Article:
PayActiv’s industry-leading technology was created to protect and improve the financial wellness of workers. It provides team members with flexibility and control over access to their earned wages—as noted by Channel 9 News, factors which are more important than ever in the current health and economic crisis.
Ever found yourself days out from payday with around $1.63 in the bank? That common problem could soon be a thing of the past.
Picture this: Payday is still two weeks away, your bank balance has dwindled down to next to nothing — and then your car breaks down.
But a new app is hoping to make that common problem a thing of the past — by letting workers access the wages they’ve already earned early at the click of a button on their mobiles.
The PayActiv app launched in Australia recently after first launching in 2012 in Silicon Valley in the US.
Since then, a slew of big companies such as Walmart and Jenny Craig have come on board, and 1.4 million employees from Walmart alone have signed up.
It is free for businesses to set up but costs a flat fee of $5 per transaction for employees.
There are no contracts or subscription fees involved, and workers are limited to two withdrawals per pay period and a maximum withdrawal of $1000 (or up to 50 per cent of earned but unpaid wages) as built-in protections.
Head of human resources at Jenny Craig Australia and New Zealand Joshua Nunan said financial insecurity was a “real issue” for many Aussies, and a number of staff members had already used PayActiv since Jenny Craig signed up several months ago.
“Unexpected things happen in life — whether it’s a bit of bill shock or getting a flat tyre — and sometimes you need to tap into a pool of funds, but a lot of Australians find that difficult,” he told news.com.au.
“For us it made sense to enable employees to tap into their own wages a little early without necessarily sparking up a conversation with their manager, which can be a bit awkward.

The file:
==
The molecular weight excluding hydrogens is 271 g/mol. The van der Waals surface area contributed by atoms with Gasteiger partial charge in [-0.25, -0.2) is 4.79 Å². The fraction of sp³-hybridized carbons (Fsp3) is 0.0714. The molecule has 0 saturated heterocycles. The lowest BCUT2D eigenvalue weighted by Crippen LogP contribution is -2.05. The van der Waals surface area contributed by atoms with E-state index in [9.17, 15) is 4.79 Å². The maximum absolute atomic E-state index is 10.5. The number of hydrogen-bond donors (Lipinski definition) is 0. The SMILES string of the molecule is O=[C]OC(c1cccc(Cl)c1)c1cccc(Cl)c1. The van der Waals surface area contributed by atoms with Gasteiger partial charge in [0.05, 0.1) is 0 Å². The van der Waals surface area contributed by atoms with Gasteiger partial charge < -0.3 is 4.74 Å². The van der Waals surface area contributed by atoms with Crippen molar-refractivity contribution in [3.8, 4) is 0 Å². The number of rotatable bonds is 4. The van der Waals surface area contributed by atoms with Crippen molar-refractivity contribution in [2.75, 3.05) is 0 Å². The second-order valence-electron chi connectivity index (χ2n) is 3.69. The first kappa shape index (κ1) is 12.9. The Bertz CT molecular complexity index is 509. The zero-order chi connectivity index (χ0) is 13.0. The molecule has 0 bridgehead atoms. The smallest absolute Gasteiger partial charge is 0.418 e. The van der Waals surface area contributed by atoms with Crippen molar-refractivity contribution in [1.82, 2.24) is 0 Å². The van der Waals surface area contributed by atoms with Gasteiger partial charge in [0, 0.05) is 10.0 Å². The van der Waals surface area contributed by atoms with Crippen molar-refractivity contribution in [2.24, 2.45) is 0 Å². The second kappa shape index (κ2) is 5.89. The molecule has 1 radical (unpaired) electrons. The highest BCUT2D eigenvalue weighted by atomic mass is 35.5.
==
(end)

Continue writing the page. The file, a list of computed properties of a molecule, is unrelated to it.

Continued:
“This isn’t meant to be used all the time, and we’d prefer staff not to find themselves in that situation in the first place, but we understand life happens, and if people do find themselves in a tough situation, there is that safety net.”
The local launch of the app comes as new research reveals one in three Australians don’t have $500 up their sleeves in case of an emergency.
Channel 7 features PayActiv in a special national news segment. Waiting until pay day to get your money, is becoming a thing of the past for employees in Australian workplaces. The new service, is giving employees access to earned wages prior to payday to help when things get tough.
The Fintech Business Awards, one of the leading awards programs in the Australian financial technology sector, celebrates the leading individuals and organisations who demonstrate outstanding innovation and entrepreneurship.
Covering 18 categories, the prestigious event brings together Australian entrepreneurs, start-ups and established tech firms from across the fintech spectrum as well as private equity and angel investors to large financial institutions and professional services firms.
Kronos Incorporated announced the continued growth of the Workforce Dimensions Technology Partner Network, expanding its innovation ecosystem with the introduction of a PayActiv integration that helps customers build employee engagement – and deliver peace of mind – with financial wellness and earned wage access.
Wal-Mart Stores Inc., working with two financial-technology startups, will allow its 1.5 million-strong U.S. workforce to draw on their salary ahead of payday — or squirrel some of it away for a rainy day.
The world’s biggest retailer has unveiled financial-planning tools designed by Even Responsible Finance Inc. and PayActiv Inc., a move that lets its employees access earned wages ahead of scheduled paychecks and avoid bounced checks or payday lenders.
Staffers will receive eight free uses a year of the Instapay tool via Even’s personal-finance app, which is linked to the employee’s checking or prepaid account and Wal-Mart’s payroll system.
“Traditional approaches to workforce well-being often focus solely on physical health, but we know from listening to our associates that financial well-being is just as important,” Wal-Mart Chief People Officer Jacqui Canney said in a statement.